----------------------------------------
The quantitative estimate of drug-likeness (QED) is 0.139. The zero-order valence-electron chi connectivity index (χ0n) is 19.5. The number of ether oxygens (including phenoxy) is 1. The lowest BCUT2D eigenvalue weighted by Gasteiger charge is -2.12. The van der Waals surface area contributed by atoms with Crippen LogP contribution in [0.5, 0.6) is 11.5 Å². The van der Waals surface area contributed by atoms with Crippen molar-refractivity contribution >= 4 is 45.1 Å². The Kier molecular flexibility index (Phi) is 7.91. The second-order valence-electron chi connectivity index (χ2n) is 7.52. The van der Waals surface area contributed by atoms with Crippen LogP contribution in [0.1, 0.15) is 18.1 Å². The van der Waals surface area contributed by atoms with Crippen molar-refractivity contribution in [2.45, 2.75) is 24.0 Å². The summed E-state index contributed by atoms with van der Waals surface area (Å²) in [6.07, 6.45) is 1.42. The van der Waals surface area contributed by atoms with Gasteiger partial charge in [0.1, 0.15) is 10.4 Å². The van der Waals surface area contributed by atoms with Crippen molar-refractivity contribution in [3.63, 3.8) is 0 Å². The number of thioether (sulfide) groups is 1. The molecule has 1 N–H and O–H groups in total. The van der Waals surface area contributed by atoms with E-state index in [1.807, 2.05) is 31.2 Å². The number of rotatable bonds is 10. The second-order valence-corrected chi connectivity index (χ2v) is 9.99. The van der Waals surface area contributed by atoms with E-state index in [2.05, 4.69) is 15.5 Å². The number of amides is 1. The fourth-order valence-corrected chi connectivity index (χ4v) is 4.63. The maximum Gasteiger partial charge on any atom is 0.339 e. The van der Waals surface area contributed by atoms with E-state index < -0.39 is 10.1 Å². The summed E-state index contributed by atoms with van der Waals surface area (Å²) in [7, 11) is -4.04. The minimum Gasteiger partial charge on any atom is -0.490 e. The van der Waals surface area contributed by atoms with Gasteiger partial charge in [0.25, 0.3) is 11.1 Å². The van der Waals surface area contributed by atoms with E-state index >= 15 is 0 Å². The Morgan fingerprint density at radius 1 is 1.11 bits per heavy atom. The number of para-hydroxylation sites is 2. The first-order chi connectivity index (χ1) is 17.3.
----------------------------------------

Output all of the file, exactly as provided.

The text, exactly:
The quantitative estimate of drug-likeness (QED) is 0.139. The zero-order valence-electron chi connectivity index (χ0n) is 19.5. The number of ether oxygens (including phenoxy) is 1. The lowest BCUT2D eigenvalue weighted by Gasteiger charge is -2.12. The van der Waals surface area contributed by atoms with Crippen LogP contribution in [0.5, 0.6) is 11.5 Å². The van der Waals surface area contributed by atoms with Crippen molar-refractivity contribution >= 4 is 45.1 Å². The Kier molecular flexibility index (Phi) is 7.91. The second-order valence-electron chi connectivity index (χ2n) is 7.52. The van der Waals surface area contributed by atoms with Crippen LogP contribution in [0.1, 0.15) is 18.1 Å². The van der Waals surface area contributed by atoms with Crippen molar-refractivity contribution in [2.45, 2.75) is 24.0 Å². The summed E-state index contributed by atoms with van der Waals surface area (Å²) in [6.07, 6.45) is 1.42. The van der Waals surface area contributed by atoms with Gasteiger partial charge in [0.1, 0.15) is 10.4 Å². The van der Waals surface area contributed by atoms with Crippen molar-refractivity contribution in [3.63, 3.8) is 0 Å². The number of thioether (sulfide) groups is 1. The molecule has 1 N–H and O–H groups in total. The van der Waals surface area contributed by atoms with E-state index in [1.807, 2.05) is 31.2 Å². The number of rotatable bonds is 10. The second-order valence-corrected chi connectivity index (χ2v) is 9.99. The van der Waals surface area contributed by atoms with E-state index in [2.05, 4.69) is 15.5 Å². The number of amides is 1. The fourth-order valence-corrected chi connectivity index (χ4v) is 4.63. The maximum Gasteiger partial charge on any atom is 0.339 e. The van der Waals surface area contributed by atoms with E-state index < -0.39 is 10.1 Å². The summed E-state index contributed by atoms with van der Waals surface area (Å²) in [7, 11) is -4.04. The minimum Gasteiger partial charge on any atom is -0.490 e. The van der Waals surface area contributed by atoms with Gasteiger partial charge in [0.25, 0.3) is 11.1 Å². The van der Waals surface area contributed by atoms with E-state index >= 15 is 0 Å². The Morgan fingerprint density at radius 1 is 1.11 bits per heavy atom. The number of para-hydroxylation sites is 2. The first-order chi connectivity index (χ1) is 17.3.